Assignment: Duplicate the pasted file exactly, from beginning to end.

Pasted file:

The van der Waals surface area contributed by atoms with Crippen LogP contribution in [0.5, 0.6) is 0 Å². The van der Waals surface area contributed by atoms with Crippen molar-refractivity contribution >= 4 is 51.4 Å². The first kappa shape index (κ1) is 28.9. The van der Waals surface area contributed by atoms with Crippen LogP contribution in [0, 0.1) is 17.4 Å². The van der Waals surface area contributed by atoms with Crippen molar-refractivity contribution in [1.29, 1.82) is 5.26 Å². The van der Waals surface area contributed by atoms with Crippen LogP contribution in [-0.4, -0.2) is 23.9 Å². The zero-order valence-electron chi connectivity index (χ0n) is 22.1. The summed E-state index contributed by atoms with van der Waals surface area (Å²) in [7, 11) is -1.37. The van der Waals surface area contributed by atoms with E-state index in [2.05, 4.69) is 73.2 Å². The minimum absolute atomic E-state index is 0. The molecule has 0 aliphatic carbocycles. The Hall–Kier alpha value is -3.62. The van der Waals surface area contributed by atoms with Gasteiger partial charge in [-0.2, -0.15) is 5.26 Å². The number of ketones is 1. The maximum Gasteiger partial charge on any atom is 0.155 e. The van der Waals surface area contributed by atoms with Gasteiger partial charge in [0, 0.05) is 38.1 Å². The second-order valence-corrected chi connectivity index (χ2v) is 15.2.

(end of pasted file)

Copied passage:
The van der Waals surface area contributed by atoms with Crippen LogP contribution in [0.5, 0.6) is 0 Å². The van der Waals surface area contributed by atoms with Crippen molar-refractivity contribution >= 4 is 51.4 Å². The first kappa shape index (κ1) is 28.9. The van der Waals surface area contributed by atoms with Crippen LogP contribution in [0, 0.1) is 17.4 Å². The van der Waals surface area contributed by atoms with Crippen molar-refractivity contribution in [1.29, 1.82) is 5.26 Å². The van der Waals surface area contributed by atoms with Crippen LogP contribution in [-0.4, -0.2) is 23.9 Å². The zero-order valence-electron chi connectivity index (χ0n) is 22.1. The summed E-state index contributed by atoms with van der Waals surface area (Å²) in [7, 11) is -1.37. The van der Waals surface area contributed by atoms with E-state index in [2.05, 4.69) is 73.2 Å². The minimum absolute atomic E-state index is 0. The molecule has 0 aliphatic carbocycles. The Hall–Kier alpha value is -3.62. The van der Waals surface area contributed by atoms with Gasteiger partial charge in [-0.2, -0.15) is 5.26 Å². The number of ketones is 1. The maximum Gasteiger partial charge on any atom is 0.155 e. The van der Waals surface area contributed by atoms with Gasteiger partial charge in [0, 0.05) is 38.1 Å². The second-order valence-corrected chi connectivity index (χ2v) is 15.2.